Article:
Shanghai resident Li can’t bear to break the news to his family: They might lose their apartment because their $500,000 investment in a Seattle skyscraper project flopped.
Shanghai resident Li can’t bear to break the news to his wife and kids: They might lose their small apartment because their $500,000 investment in a downtown Seattle skyscraper project flopped.
The couple mortgaged their home to raise the funds to invest, hoping to get a U.S. visa through the EB-5 program so their five- and eight-year old sons can someday get an American education.
After being pitched to invest in Path America’s 40-story Potala Tower, the family borrowed the money from a Chinese bank, pledging their apartment as collateral, according to Li.
Most Read Business Stories
- The tax-filing deadline was delayed, but read the fine print. You may still need to pay by April 15.
- New Amazon data shows Black, Latino and female employees are underrepresented in best-paid jobs
- Amazon says social network Parler is trying to conceal its ownership, new court filings show
- Beleaguered automakers face new scarcity where the rubber meets the road
- Boeing wins orders and resumes 787 deliveries as March hints at positive momentum
“I really hope I can get my money back to get our home back from the bank,” said Li, 38, who sent an e-mail to The Seattle Times describing his plight and asking for help. He agreed his story could be told if his full name was not used.
U.S. District Court Judge James Robart has granted refunds so far to 24 Path America investors whose funds were still in escrow. But the interests of such investors are increasingly at odds with other investors whose money Path America has already tied up — those investors want to see the tower completed, or their visa prospects could be ruined.
The court appointed a receiver last month to run Path America and sort out what’s best for investors. The Portland-based receiver, Michael Grassmueck, said in a court filing he had no objection “in principle” to refunds for Potala Tower investors whose money is sitting in escrow.
But a Seattle attorney for 11 Chinese investors granted refunds says the California escrow agency that has their money is dragging its feet — and time is of the essence to his clients if they want to invest in another project. The EB-5 program will expire on Dec. 11, unless extended by Congress.
“We’ve been frustrated with the delay and lack of cooperation we’ve received, but we’re confident these funds will ultimately be returned said attorney Kelly Sheridan.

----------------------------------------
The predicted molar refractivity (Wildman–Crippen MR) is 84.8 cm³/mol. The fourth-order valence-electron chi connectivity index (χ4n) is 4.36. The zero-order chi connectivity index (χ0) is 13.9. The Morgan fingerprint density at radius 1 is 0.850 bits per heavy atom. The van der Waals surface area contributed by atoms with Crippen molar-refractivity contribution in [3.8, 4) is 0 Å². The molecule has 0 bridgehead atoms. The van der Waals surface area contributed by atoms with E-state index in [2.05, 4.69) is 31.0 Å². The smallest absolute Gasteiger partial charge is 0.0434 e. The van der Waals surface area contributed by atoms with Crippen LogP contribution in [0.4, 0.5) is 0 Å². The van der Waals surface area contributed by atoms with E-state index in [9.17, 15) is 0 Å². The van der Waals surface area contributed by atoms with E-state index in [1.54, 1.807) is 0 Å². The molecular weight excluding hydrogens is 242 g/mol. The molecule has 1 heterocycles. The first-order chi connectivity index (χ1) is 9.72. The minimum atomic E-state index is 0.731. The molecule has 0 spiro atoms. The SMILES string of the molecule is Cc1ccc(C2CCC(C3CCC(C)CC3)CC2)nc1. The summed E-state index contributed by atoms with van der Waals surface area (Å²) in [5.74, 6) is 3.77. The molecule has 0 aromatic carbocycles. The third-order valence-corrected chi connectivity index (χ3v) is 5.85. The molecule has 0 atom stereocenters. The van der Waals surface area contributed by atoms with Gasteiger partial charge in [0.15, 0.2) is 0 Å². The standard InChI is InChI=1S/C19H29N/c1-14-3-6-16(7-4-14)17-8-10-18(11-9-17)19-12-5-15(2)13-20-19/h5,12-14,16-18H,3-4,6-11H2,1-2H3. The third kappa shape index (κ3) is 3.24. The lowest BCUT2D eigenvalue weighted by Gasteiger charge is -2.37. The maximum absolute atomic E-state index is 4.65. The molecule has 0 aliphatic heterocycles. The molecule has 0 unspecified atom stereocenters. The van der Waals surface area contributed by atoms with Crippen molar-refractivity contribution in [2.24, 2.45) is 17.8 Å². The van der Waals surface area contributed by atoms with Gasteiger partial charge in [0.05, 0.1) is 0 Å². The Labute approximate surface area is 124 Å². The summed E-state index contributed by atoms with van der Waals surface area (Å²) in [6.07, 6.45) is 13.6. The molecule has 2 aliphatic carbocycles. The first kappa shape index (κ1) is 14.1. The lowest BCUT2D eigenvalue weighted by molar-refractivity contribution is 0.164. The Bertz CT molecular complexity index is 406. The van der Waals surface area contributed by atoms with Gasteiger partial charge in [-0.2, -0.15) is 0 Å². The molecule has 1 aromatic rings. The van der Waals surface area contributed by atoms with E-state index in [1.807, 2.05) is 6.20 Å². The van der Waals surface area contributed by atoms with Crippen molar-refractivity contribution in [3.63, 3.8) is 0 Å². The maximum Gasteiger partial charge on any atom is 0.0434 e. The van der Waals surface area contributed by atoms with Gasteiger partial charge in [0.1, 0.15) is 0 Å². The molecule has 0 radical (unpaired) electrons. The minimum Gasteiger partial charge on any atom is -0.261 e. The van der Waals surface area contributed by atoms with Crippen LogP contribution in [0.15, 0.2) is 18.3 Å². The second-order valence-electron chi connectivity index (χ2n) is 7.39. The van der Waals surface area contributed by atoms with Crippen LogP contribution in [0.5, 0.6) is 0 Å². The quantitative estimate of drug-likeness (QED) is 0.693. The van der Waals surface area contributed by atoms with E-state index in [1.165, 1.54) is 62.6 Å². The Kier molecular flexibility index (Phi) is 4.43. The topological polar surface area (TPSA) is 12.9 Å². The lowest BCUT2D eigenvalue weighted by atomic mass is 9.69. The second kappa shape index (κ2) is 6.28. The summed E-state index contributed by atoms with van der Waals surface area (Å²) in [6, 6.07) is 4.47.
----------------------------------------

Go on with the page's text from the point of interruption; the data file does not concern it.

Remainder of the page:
The harsh reality facing the 170 Chinese investors and their familes is that they bought into an illiquid partnership, hoping the construction of Path America’s $188 million Potala Tower would secure them so-called EB-5 visas to live permanently in the United States. (Another 80 Chinese nationals invested in the firm’s Farmer’s Market project, but those investors’s prospects are better because the Everett project is nearly complete.)
Foreigners who invest at least $500,000 in an eligible project that creates at least 10 full-time jobs over two years can apply for the EB-5 visa. Since 2010, more than two-thirds of approved petitions were from immigrants born in mainland China, federal records show.
Path America recruited Chinese nationals through brokers in China and at seminars in Shanghai and elsewhere. The brokers received a $45,000 finder’s fee for every investor who subscribed to the offering.
While EB-5 investors tend to be affluent, with a net worth over $1 million, Li doesn’t appear to fit that profile.
Li said he heard about Path America earlier this year from a broker who worked with Path America. The broker said it was “a very low risk project which is handled by a very professional company,” and that his family had a “very high chance to get our money refunded after receiving the green cards,” Li said in an e-mail.
On work trips to the United States, Li wrote, he was impressed by America’s clean air, “nice people” and superior education system.
“Like every parents do, we just want to give our kids better educations and health environments to grow up,” Li wrote.
So the couple decided to invest in Path America’s Potala Tower project.
“We certainly don’t have that much cash,” Li said. But they did have equity in the apartment they had worked 11 years to buy.
In addition to mortgaging their home, the couple also had to shell out about $70,000 for Path America’s administrative fee, an attorney to file the immigration petition and other charges, Li wrote.
In late July, the family’s $500,000 capital contribution was wired to Path America’s escrow agent in California. A month later, Li was shocked to read about the SEC’s lawsuit against Dargey.
The SEC alleges that Dargey misappropriated tens of millions of dollars from the Potala Tower account for his personal use, including buying a home in Bellevue and commercial properties in Shoreline and Kirkland. Dargey has denied wrongdoing.
“I haven’t shared this news with my wife and kids yet because I don’t know how to explain to them we may potentially [have[ lost our money, the green card and our only apartment,” Li wrote to The Seattle Times.
Attorney Steven Fogg, who along with Sheridan represents 11 Chinese investors in the tower project, said all of the investors he’s worked with were affluent, but he didn’t discount the possibility that a middle-class Chinese family might have invested in Path America.
“Many of these investors were coming through agencies,” Fogg said. “Could there be holes in that process? Perhaps.”